What is the irony of the witches' prophecies for Banquo in light of the prophecy that Macbeth "shalt be king hereafter"?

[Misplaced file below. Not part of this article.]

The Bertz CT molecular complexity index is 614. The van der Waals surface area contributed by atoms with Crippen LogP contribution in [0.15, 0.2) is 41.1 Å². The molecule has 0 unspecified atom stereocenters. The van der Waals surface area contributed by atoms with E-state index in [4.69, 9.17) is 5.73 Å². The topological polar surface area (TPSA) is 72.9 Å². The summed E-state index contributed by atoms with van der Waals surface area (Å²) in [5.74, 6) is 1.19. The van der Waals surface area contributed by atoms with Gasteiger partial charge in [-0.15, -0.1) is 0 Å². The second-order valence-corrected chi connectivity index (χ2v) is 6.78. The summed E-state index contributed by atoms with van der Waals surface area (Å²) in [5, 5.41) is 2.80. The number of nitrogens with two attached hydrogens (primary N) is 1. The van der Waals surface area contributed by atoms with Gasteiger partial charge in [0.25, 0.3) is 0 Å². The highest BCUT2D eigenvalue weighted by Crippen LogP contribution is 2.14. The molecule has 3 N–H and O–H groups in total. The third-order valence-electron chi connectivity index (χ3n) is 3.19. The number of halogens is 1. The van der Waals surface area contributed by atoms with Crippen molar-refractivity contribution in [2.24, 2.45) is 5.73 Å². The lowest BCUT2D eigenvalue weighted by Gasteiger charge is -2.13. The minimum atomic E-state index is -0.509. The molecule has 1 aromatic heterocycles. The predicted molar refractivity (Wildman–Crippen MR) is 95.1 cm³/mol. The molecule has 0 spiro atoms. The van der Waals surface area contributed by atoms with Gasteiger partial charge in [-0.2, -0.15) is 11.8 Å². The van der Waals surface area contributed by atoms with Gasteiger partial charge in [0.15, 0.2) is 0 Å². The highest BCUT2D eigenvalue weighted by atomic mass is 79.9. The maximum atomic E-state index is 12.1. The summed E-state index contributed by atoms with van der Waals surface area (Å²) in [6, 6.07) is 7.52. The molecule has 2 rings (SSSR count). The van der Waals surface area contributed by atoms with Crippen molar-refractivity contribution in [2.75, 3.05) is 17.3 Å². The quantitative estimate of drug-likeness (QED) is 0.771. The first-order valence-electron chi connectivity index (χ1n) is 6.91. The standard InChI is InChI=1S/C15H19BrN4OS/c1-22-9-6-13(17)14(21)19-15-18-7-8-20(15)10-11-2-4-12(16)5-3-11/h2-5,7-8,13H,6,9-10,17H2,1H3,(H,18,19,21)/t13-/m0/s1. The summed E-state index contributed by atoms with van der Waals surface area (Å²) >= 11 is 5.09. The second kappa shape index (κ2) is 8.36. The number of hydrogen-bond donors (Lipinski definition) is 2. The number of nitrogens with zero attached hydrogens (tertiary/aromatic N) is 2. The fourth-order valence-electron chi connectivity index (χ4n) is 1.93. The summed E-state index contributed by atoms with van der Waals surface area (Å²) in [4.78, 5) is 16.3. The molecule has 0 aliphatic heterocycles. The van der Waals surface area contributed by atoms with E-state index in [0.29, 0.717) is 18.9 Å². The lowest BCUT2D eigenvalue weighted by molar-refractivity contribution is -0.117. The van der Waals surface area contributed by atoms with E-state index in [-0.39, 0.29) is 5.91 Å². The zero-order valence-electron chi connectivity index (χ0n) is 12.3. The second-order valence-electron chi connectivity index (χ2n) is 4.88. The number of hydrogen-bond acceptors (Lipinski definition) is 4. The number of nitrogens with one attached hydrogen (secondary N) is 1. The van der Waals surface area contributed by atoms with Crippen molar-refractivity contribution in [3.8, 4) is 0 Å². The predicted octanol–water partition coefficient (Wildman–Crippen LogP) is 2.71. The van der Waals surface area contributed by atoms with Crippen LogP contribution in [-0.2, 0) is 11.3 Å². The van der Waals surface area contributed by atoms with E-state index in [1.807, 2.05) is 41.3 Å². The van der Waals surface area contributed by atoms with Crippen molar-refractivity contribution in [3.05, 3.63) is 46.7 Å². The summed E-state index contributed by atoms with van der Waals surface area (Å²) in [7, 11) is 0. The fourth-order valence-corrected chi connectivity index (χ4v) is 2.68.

The witches' words to Macbeth suggest that he shall have a long reign as king, especially considering the word "hereafter," which means "from now on." However, their prophecy to Banquo is that he will be the father of kings. We quickly learn that Banquo already has a son. It would be against tradition for Macbeth's throne to go to Banquo's son years down the road - one would assume that Macbeth would have his own children by the that time to pass his crown to. Therefore, Macbeth's prophecy is ironic because it seems to be contradictory in light of Banquo's. It is also ironic because the prophecies give Macbeth (the murderer) one reign while giving Banquo (the murdered) many.